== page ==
Chapter 4 : WinDi Dictionary.

By creating a dictionary translating into seven languages, in the form of a software, we achieved a double objective.

First of all, we wanted to provide a high-quality asset (21 dictionaries) that is easy and pleasant to use for people who are familiar with PC's ie. translators, students, businessmen, secretaries, ... all those who, due to their occupation, have to translate texts or understand foreign documents.

Our second aim was to offer the users of WinDi (Windows Dictionary) a greater ease in looking up words : this is possible thanks to all of the current advancements of computer science.

This dictionary, entirely made by teams of translators working in their mother tongue, contains more than 40,000 words and expressions in each language. WinDi contains 29,000 'general' words and 11,000 'specific' words belonging to the fields of finance, business, banking, stock exchange, insurance, accounting, etc. In each language, several translations are often given for a same word, according to its various meanings (polysemy). However, slang, highly technical and colloquial words have not been included.

Each word appears with its grammatical class (noun, article, ...). If it is a noun, its gender (masculine, feminine, neuter) and the appropriate article (if necessary) are noted. If it is a verb, it will be specified whether it is regular or irregular, separable or inseparable (German and Dutch particle verbs). It should also be added that each noun is preceded by the definite article when necessary. As far as the English language is concerned, the gender of nouns is not specified due to the fact that in most cases they are neuter. Only literary English uses masculine and feminine genders for objects; otherwise, 'he' or 'she' is only used when referring to a man or a woman, a male or a female animal.

Moreover, a PC dictionary has many advantages over other translation aids, such as:

Speed : WinDi is not only accessible from any Windows application, but it can also display the translation you have been looking for in the seven languages of the dictionary immediately after having asked for it !

Flexibility: it is very easy to transfer one (or several) words out of the dictionary to another Windows application and vice versa. So, you can introduce your translation in the text you are writing, whenever you want.

Dependability: WinDi also has a 'Last Call' function. The dictionary always opens with the last word that has been looked up. If WinDi is used in a network, this function is independent in regard to the other users.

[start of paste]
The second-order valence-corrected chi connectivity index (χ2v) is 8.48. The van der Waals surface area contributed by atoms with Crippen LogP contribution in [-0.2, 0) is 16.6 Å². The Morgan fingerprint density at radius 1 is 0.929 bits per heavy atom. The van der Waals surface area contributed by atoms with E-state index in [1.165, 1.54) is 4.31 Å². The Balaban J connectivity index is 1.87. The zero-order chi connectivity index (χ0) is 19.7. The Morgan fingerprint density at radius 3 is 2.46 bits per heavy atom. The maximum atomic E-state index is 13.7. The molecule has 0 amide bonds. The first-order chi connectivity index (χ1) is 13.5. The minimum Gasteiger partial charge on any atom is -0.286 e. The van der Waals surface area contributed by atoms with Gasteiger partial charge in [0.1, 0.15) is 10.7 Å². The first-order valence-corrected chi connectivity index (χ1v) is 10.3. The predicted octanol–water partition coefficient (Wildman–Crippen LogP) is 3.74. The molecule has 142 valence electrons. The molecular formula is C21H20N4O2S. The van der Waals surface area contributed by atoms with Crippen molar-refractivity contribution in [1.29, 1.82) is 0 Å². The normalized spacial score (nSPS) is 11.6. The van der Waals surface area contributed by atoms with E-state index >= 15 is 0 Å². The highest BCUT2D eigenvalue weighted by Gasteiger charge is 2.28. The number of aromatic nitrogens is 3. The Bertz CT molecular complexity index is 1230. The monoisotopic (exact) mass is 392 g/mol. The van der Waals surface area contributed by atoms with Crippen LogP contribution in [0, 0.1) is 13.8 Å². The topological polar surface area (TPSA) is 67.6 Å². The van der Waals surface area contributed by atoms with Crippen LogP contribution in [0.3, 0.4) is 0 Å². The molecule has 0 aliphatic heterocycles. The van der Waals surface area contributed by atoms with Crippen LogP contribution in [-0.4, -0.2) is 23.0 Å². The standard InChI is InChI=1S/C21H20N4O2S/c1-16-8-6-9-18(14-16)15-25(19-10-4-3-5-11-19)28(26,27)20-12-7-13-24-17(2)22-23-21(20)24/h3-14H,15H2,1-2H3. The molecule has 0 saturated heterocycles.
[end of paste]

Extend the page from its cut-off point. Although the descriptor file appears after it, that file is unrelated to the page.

Ease: WinDi was conceived of with the user in mind and offers simple and intuitive use.

This chapter systematically describes the two screens of WinDi Dictionaries, according to the moves of the user. It also gives a few examples and some advice on how to use the dictionary.

This chapter accurately describes the multilingual display with two screens. WinDi Dictionary also gives access to two other displays: multilingual display with one screen and bilingual display with one screen (see Additional WinDi screens, chapter 11.1). The user can choose one of these displays at all times by using the 'setup' function available on the first screen of WinDi Dictionary ('S' button) (see field 11 in screen below)

4.1. How to gain access to WinDi Dictionary.

Click on the WinDi icon located in the 'WinDi Translation Help' application group, or open the WinDi Menu from within any Windows application (wordprocessing, ...)

When the dictionary loads itself in the memory, it positions itself where you left it at the time of your last use (if it is the first use, it positions itself on the first English word beginning with the letter 'A').

4.2. First screen : Looking up the word to translate.

Screen 1:

4.2.1. Selection of the language of the word to translate (source language). (fields 3 and 4, screen 1)

The source language selected by default is the one you have chosen in the WinDi Menu. To modify it, click in field 4 to choose one of the seven languages of WinDi. The phylactery in field 3 indicates what source language is selected. The red frame surrounding field 4 indicates that all these languages are possible source languages.

4.2.2. WinDi Dictionary communicates in the language of your choice. (field 2, screen 1)

The user interface language can be selected by means of the 'S' (Setup) icon available from theWinDi Menu. The grey phylactery in field 2 reminds you what language has been selected. If you want to modify this language, leave first WinDi Dictionary, call the 'Setup' function, select another language and reload WinDi Dictionary.

4.2.3. Entering / selecting the word to translate. (field 3 and field 1, screen 1)

Write in field 3, even partly, the word you want to translate. Automatically, WinDi starts looking it up and becomes more and more specific with each letter you type in. The entered word quickly appears on the window in field 1, surrounded by the other words of the dictionary in alphabetical order.

To travel in the dictionary, use scroll bar in field 1 or write another word in field 3.

To enter or delete a word, the usual methods of Windows are operational (please refer to your Windows manual for further information).